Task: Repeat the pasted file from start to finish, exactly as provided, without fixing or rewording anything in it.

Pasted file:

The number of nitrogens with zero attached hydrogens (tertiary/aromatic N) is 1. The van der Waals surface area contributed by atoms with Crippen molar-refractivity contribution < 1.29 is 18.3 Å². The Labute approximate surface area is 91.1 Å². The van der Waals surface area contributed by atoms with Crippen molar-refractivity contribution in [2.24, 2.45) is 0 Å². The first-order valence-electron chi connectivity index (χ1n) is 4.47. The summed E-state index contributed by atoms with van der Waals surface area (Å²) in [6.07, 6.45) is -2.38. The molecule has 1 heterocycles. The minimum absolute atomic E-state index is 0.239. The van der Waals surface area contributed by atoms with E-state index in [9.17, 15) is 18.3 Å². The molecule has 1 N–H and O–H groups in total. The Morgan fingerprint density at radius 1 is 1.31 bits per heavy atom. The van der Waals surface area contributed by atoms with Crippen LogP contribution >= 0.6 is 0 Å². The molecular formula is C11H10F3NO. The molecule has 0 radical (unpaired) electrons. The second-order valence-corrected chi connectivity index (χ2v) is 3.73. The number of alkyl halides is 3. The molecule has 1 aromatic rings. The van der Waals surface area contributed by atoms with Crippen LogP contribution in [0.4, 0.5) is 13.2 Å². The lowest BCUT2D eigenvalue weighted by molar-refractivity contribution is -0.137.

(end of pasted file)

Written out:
The number of nitrogens with zero attached hydrogens (tertiary/aromatic N) is 1. The van der Waals surface area contributed by atoms with Crippen molar-refractivity contribution < 1.29 is 18.3 Å². The Labute approximate surface area is 91.1 Å². The van der Waals surface area contributed by atoms with Crippen molar-refractivity contribution in [2.24, 2.45) is 0 Å². The first-order valence-electron chi connectivity index (χ1n) is 4.47. The summed E-state index contributed by atoms with van der Waals surface area (Å²) in [6.07, 6.45) is -2.38. The molecule has 1 heterocycles. The minimum absolute atomic E-state index is 0.239. The van der Waals surface area contributed by atoms with E-state index in [9.17, 15) is 18.3 Å². The molecule has 1 N–H and O–H groups in total. The Morgan fingerprint density at radius 1 is 1.31 bits per heavy atom. The van der Waals surface area contributed by atoms with Crippen LogP contribution >= 0.6 is 0 Å². The molecular formula is C11H10F3NO. The molecule has 0 radical (unpaired) electrons. The second-order valence-corrected chi connectivity index (χ2v) is 3.73. The number of alkyl halides is 3. The molecule has 1 aromatic rings. The van der Waals surface area contributed by atoms with Crippen LogP contribution in [0.4, 0.5) is 13.2 Å². The lowest BCUT2D eigenvalue weighted by molar-refractivity contribution is -0.137.